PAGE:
Last Updated on October 26, 2018, by eNotes Editorial. Word Count: 698
The Elephant Man depicts the difficult life of Joseph “John” Carey Merrick, a real person who lived from 1862 to 1890. Because of his extreme bodily and facial deformities, he was nicknamed the Elephant Man. Until rescued by the physician Frederick Treves and given a home at the London Hospital in Whitechapel, Merrick earned his living as a freak attraction in a traveling sideshow. The play’s twenty-one scenes depict selected episodes from the last six years of Merrick’s life and emphasize Merrick’s strength of spirit and the hypocrisy of Victorian English society.
The action begins not with Merrick, but with Treves, who considers himself a man blessed with a career, a home, a family, and financial success. The audience can contrast Treves’s life with that of Merrick, who is shown trapped at the opposite end of the social scale: Merrick’s tumor-ridden face, contorted body, and distorted speech doom him to a life of abuse and ridicule.
Merrick’s manager, Ross, who claims to have taken Merrick from the workhouse where he was abandoned at the age of three, robs and beats Merrick and confines him like an animal in darkness. He advertises Merrick to paying customers as a creature whose “physical agony is exceeded only by his mental anguish.” Merrick is no less an object of morbid fascination at a medical meeting, where Treves exhibits him while lecturing on Merrick’s multiple handicaps.
Ross abandons Merrick, complaining of too little profit from his display. Treves, performing what Bishop Walsham How calls his “Christian duty,” persuades the London Hospital’s director, Carr Gomm, to give Merrick permanent sanctuary. Charitable contributions from newspaper readers will pay for Merrick’s lodging, but living arrangements prove difficult. Although Nurse Sandwich has cared for lepers in the Far East, she is so repulsed by Merrick’s countenance that she bolts from his room.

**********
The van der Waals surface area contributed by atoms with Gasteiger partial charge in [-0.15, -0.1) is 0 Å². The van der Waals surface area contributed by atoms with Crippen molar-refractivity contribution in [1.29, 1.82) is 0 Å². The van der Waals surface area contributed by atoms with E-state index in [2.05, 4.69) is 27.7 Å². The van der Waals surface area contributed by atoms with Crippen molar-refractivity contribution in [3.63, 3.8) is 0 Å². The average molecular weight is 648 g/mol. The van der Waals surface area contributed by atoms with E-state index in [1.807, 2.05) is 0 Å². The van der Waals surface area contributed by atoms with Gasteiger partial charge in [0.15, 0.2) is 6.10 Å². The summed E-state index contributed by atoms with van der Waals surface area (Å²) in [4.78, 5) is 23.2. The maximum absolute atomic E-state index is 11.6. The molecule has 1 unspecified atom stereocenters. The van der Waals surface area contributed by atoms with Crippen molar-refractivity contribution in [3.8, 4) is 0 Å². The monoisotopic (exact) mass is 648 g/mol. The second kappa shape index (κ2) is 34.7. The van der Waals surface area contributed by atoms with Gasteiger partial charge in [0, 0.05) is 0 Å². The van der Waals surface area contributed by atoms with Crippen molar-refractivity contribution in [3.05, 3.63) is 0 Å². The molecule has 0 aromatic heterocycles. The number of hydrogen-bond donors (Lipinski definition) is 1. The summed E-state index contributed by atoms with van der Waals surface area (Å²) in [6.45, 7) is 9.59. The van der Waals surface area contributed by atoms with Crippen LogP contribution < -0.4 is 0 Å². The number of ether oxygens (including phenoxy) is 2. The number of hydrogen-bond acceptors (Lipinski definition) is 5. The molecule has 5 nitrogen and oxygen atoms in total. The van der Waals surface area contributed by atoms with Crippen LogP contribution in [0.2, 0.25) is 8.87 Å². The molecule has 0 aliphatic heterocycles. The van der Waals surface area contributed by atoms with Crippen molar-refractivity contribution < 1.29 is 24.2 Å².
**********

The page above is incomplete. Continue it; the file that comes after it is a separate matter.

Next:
In his new life, Merrick is as much on display as in his old life. The royalty and aristocrats who visit him in the London Hospital offer pleasantries and gifts that inflate their own egos as much as they do that of Merrick. Merrick, ever the innocent, receives their attentions with pleasure and views their noblesse oblige as helping him attain the normality and acceptance he craves. Ross returns, demanding repossession of Merrick because high society has suddenly embraced Merrick, and his moneymaking potential has been enhanced. Merrick rejects his proposals.
Unique among the play’s characters is the actress, Mrs. Kendal. She alone responds to Merrick as an equal, and in recognizing and appreciating the repressed sexual side of his nature, she undresses for him in scene 14. “It is the most beautiful sight I have seen,” says Merrick, but Treves bans Mrs. Kendal from the hospital and chastises Merrick for unacceptable behavior.
Merrick spends his days reading works by William Shakespeare, conversing with his visitors, and building an intricate model of St. Phillip’s Church. Although Merrick’s quality of life improves, Treves’s quality of life deteriorates, and he finds himself trapped in a crisis of conscience. While teaching Merrick that “the rules” make people happy, Merrick observes that Treves cannot distinguish “between the assertion of authority and the charitable act of giving.” Treves is troubled by the pressure for conformity he sees in himself and his society: “I conclude that we have polished him [Merrick] like a mirror, and shout hallelujah when he reflects us to the inch.”
Despite his social gains, Merrick’s physical limitations continue to plague him. His head is so enlarged and deformed that he must sleep with it on his knees. His health is, in fact, worsening, and Treves predicts Merrick’s heart will not long sustain him.
In scene 20,...
(The entire section contains 5037 words.)
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